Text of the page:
Manchester nuclear robotics development features in government R&D roadmap

Research from The University of Manchester-led Robotics and AI for Nuclear (RAIN) Hub has been featured in a newly-published government roadmap that aims to cement the UK as a leading research and science superpower.

The UK Research and Development (R&D) Roadmap sets out the UK's vision and ambition for science, research and innovation - and includes a case study on how Manchester research has led to robotic deployments on the Sellafield nuclear site.

Funded by the government's Industrial Strategy Challenge Fund, the RAIN Hub develops robots that can solve challenges faced by the nuclear industry and has resulted in the first-ever deployment of a fully autonomous robot, CARMA, into an active area at Sellafield.

CARMA (Continuous Autonomous Radiation Monitoring Assistance) autonomously maps floor spaces to locate alpha, beta and gamma radioactive contamination, and radiation hotspots can be detected precisely without requiring people to enter a hazardous environment. Working with industry, the CARMA platform is now being commercialised and has the potential to make a huge impact on nuclear facilities across the UK.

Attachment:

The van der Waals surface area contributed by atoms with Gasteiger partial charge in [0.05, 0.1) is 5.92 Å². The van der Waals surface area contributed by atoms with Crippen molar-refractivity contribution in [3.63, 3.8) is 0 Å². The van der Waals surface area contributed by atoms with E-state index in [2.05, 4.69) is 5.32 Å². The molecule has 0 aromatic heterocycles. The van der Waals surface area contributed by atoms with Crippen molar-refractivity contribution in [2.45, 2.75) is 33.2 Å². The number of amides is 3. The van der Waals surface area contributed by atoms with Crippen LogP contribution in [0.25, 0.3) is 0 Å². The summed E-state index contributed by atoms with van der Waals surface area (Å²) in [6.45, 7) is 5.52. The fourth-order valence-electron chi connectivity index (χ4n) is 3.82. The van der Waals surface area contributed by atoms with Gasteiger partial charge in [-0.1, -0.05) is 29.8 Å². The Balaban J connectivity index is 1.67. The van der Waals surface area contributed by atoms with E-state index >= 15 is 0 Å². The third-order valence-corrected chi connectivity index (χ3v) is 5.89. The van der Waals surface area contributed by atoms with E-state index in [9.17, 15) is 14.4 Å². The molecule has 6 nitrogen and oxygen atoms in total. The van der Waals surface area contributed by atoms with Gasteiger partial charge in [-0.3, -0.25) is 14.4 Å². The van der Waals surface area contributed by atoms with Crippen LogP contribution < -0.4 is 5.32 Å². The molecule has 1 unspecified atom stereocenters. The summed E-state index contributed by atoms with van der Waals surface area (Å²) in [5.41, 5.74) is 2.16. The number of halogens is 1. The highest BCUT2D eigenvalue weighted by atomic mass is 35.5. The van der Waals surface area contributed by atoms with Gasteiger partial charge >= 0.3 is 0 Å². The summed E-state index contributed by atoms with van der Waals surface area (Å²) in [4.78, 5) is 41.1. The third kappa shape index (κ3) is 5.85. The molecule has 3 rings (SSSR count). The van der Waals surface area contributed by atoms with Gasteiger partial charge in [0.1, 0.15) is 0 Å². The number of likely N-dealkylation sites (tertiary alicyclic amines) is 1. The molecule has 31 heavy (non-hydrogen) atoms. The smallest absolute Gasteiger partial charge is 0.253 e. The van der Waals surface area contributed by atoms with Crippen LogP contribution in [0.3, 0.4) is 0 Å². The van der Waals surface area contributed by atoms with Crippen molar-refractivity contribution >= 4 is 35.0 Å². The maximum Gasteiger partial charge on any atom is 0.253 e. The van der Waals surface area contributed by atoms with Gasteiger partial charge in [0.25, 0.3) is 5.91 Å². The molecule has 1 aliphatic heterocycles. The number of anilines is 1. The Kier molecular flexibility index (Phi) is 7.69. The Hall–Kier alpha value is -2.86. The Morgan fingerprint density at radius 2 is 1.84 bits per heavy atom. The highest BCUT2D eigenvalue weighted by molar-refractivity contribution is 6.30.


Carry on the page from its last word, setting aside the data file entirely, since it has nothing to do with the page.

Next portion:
Using robotics across nuclear sites aims to make possible the savings goals of the Nuclear Sector Deal - which targets a 20% to 30% cost reduction for decommissioning and new build - as well as improving efficiency and allowing safe access to areas too hazardous for human entry.

Inclusion of the CARMA case study in the new government roadmap highlights how successful and groundbreaking the research programme has been.

The RAIN Hub strives to make robotics the norm in the nuclear industry, and works closely with end users, regulators and the supply-chain to really understand the current challenges present within nuclear facilities. Regular technology demonstrations are possible due to The University of Manchester's Robotics for Extreme Environments Group's laboratory location in Cumbria, close to Sellafield. 

Demonstrations allow the team to build trust in the technology and adapt to feedback from end users. While working in such a safety-conscious industry, allowing people from Sellafield to see a robotic platform in a laboratory environment has been essential in leading to deployments in active areas.


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